- Cut a fennel bulb lenghtwise in four and baste with some olive oil.
- Heat a ribbed skillet and slowly fry the fennel on both sides.
- In the meantime, crush three cloves of garlic, mix with a few tablespoonfuls of full-fat Turkish yoghurt, and season with black pepper, salt or fish sauce, and a generous amount of chopped mint or parsley.
- Serve as the main for lunch, a starter for dinner, or an entry for a tapas feast.
Tuesday, May 5, 2015
I am not entirely sure how I came up with this. I knew of the chocolate stew, the concept pops up here and there in Mexican cookbooks and food blogs. But then when it came down to cooking it, adding the tangy, smoky pepper known as chipotle, just seemed like the most natural thing to do. After all, both are Mexico's gifts to the world. My gut did not lie. The stew came out luscious and scrumptious, definitely chocolatey, yet savoury and spicy.
So here goes the recipe:
- Briefly marinate bite-size chunks of organic free-range beef in freshly ground black pepper and fish sauce. Pat the beef dry with kitchen rolls and fry in a cast-iron pot with a bit of oil. Do it in batches, if necessary, to make sure that the meat gets nicely browned, instead of getting steamed in its own juice. Remove to a plate once done.
- Slowly sautee crushed garlic, finely chopped onions and celery in the oil until golden brown.
- Add the meat, red wine to cover, bring to a boil and let simmer until tender.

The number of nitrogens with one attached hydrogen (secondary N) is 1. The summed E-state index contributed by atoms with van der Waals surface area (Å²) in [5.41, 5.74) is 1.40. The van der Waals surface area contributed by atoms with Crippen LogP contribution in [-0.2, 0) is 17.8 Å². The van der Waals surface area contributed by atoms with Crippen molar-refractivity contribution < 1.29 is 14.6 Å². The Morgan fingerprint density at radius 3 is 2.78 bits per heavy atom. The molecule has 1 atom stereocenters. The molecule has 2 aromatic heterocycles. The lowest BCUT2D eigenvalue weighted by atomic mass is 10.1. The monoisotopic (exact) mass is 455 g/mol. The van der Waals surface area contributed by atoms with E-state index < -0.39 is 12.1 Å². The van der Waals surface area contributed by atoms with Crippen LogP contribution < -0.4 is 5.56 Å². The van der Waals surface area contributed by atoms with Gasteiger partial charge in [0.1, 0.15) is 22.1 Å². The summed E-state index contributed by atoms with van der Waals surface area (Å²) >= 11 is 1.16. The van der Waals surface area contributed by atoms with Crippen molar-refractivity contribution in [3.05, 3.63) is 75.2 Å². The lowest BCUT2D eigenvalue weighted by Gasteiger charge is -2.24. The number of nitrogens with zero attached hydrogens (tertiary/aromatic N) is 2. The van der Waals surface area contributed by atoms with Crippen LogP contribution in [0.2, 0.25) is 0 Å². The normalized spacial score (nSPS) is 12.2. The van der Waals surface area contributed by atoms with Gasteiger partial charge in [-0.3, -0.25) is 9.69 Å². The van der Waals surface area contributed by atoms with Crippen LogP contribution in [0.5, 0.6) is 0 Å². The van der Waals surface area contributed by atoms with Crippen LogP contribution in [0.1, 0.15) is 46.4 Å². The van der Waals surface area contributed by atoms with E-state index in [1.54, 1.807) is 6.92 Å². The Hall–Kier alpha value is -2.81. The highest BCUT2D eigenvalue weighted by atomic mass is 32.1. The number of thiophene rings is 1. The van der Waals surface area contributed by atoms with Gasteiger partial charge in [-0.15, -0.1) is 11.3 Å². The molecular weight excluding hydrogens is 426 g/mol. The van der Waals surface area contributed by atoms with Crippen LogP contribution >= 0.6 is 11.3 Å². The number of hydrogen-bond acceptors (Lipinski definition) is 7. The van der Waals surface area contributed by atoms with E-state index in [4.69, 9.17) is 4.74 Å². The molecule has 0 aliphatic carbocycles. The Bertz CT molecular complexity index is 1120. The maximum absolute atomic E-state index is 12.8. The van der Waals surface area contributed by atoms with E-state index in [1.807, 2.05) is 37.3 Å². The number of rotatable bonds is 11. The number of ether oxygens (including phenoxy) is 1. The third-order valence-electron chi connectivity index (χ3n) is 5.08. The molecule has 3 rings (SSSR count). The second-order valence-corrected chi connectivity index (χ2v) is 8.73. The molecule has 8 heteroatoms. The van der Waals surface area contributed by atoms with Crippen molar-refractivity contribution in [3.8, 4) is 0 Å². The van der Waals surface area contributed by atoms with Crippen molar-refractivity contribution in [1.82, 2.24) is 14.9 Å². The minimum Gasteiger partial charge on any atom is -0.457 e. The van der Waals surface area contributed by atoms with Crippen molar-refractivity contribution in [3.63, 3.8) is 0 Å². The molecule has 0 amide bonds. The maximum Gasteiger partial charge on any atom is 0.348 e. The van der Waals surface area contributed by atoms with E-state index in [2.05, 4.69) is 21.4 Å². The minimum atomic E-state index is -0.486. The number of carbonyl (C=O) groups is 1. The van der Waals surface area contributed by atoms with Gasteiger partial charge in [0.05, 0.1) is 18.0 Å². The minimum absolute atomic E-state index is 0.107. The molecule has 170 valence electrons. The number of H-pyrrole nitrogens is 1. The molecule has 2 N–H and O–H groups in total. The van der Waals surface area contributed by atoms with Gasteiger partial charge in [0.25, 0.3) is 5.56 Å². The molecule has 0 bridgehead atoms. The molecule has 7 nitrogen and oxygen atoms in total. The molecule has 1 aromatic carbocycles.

- Add a nice chunk of good quality chocolate (or pure cocoa powder) and some chipotle peppers to taste, as spicy as you prefer. Let bubble away slowly for another 10-15 minutes. Add salt and pepper to taste.
- Serve on top of steamed rice and beans, with red wine to wash it all down. As with all stews, it tastes better the next day, but also benefits from sitting an hour or so on the counter before being served.
Monday, May 4, 2015
It's again this time of the year when foodies and those aligned with them start cooking foraged weeds. What used to be (really) poor man's grub, these days is a social marker of the educated classes. Now, I've seen and tried and number of nettle soups this year and, I hate to say that, people you need to get a grip. Just boiling leaves with random veggies does not do the trick, or any trick for that matter. That's what my 85-year-old farmer uncle cooks for his piglets, literally. Nettle has its own special flavour that, if served to humans, needs to be cherished, flaunted and taken proper care of.
So here I will share the proper nettle soup recipe, as it's been cooked in my family for at least three generations.
- Pick a bunch of young nettle leaves, they need to be light green and with no flowers forming.
- Remove the stems and rinse well in cold water.
- Sautee in butter on a low heat.
- Add chopped shallots or onions. Cook until soft.
- Add a can or two of chopped tomatoes with juice. If too thick, add water.
- Beat a nice large biodynamic egg and add into the boiling soup, as you stir it, making sure it comes out stringy, not cloudy.
- Let it bubble away for a little while to let the tastes mingle.
- Salt and pepper in moderation. Sprinkle a few drops of fish sauce to enhance the flavour.
Old wives' tales (that are quite likely true):
- Nettles are supposed to stimulate your liver to cleanse blood.
- It is not recommend to eat too much nettle soup, not more than 2-3 times a year, naturally in the spring.